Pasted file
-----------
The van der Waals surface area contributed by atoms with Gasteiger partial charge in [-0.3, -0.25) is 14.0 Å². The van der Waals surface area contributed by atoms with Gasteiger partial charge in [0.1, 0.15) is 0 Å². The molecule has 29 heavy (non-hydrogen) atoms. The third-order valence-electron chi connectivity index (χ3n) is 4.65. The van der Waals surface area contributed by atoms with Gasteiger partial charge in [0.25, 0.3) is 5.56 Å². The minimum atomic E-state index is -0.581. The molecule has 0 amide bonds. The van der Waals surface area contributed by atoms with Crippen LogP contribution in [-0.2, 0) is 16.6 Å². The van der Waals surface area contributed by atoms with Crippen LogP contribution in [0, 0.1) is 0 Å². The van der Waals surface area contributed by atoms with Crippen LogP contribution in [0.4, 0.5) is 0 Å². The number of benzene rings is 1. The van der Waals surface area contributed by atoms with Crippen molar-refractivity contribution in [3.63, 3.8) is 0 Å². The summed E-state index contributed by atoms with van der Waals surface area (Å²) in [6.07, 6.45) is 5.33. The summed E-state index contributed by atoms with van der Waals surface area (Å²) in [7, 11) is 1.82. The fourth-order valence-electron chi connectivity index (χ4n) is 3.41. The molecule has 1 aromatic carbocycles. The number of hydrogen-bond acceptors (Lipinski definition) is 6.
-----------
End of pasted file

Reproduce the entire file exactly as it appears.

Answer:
The van der Waals surface area contributed by atoms with Gasteiger partial charge in [-0.3, -0.25) is 14.0 Å². The van der Waals surface area contributed by atoms with Gasteiger partial charge in [0.1, 0.15) is 0 Å². The molecule has 29 heavy (non-hydrogen) atoms. The third-order valence-electron chi connectivity index (χ3n) is 4.65. The van der Waals surface area contributed by atoms with Gasteiger partial charge in [0.25, 0.3) is 5.56 Å². The minimum atomic E-state index is -0.581. The molecule has 0 amide bonds. The van der Waals surface area contributed by atoms with Crippen LogP contribution in [-0.2, 0) is 16.6 Å². The van der Waals surface area contributed by atoms with Crippen LogP contribution in [0, 0.1) is 0 Å². The van der Waals surface area contributed by atoms with Crippen LogP contribution in [0.4, 0.5) is 0 Å². The number of benzene rings is 1. The van der Waals surface area contributed by atoms with Crippen molar-refractivity contribution in [3.63, 3.8) is 0 Å². The summed E-state index contributed by atoms with van der Waals surface area (Å²) in [6.07, 6.45) is 5.33. The summed E-state index contributed by atoms with van der Waals surface area (Å²) in [7, 11) is 1.82. The fourth-order valence-electron chi connectivity index (χ4n) is 3.41. The molecule has 1 aromatic carbocycles. The number of hydrogen-bond acceptors (Lipinski definition) is 6.